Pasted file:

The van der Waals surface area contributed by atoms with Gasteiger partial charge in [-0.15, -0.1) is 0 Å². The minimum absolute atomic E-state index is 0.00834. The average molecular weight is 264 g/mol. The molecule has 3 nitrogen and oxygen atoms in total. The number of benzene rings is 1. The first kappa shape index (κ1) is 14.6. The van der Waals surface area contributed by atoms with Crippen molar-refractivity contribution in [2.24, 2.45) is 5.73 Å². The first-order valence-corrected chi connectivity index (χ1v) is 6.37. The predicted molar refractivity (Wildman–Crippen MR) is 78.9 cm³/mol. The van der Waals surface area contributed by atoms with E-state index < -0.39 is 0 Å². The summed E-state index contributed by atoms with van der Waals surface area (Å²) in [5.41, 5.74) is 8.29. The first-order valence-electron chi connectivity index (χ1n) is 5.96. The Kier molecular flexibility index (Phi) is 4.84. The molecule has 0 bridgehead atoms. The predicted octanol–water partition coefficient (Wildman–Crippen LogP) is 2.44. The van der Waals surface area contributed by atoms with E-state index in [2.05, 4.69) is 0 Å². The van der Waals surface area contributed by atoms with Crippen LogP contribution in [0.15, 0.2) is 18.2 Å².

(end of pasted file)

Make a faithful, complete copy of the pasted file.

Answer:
The van der Waals surface area contributed by atoms with Gasteiger partial charge in [-0.15, -0.1) is 0 Å². The minimum absolute atomic E-state index is 0.00834. The average molecular weight is 264 g/mol. The molecule has 3 nitrogen and oxygen atoms in total. The number of benzene rings is 1. The first kappa shape index (κ1) is 14.6. The van der Waals surface area contributed by atoms with Crippen molar-refractivity contribution in [2.24, 2.45) is 5.73 Å². The first-order valence-corrected chi connectivity index (χ1v) is 6.37. The predicted molar refractivity (Wildman–Crippen MR) is 78.9 cm³/mol. The van der Waals surface area contributed by atoms with E-state index < -0.39 is 0 Å². The summed E-state index contributed by atoms with van der Waals surface area (Å²) in [5.41, 5.74) is 8.29. The first-order valence-electron chi connectivity index (χ1n) is 5.96. The Kier molecular flexibility index (Phi) is 4.84. The molecule has 0 bridgehead atoms. The predicted octanol–water partition coefficient (Wildman–Crippen LogP) is 2.44. The van der Waals surface area contributed by atoms with E-state index in [2.05, 4.69) is 0 Å². The van der Waals surface area contributed by atoms with Crippen LogP contribution in [0.15, 0.2) is 18.2 Å².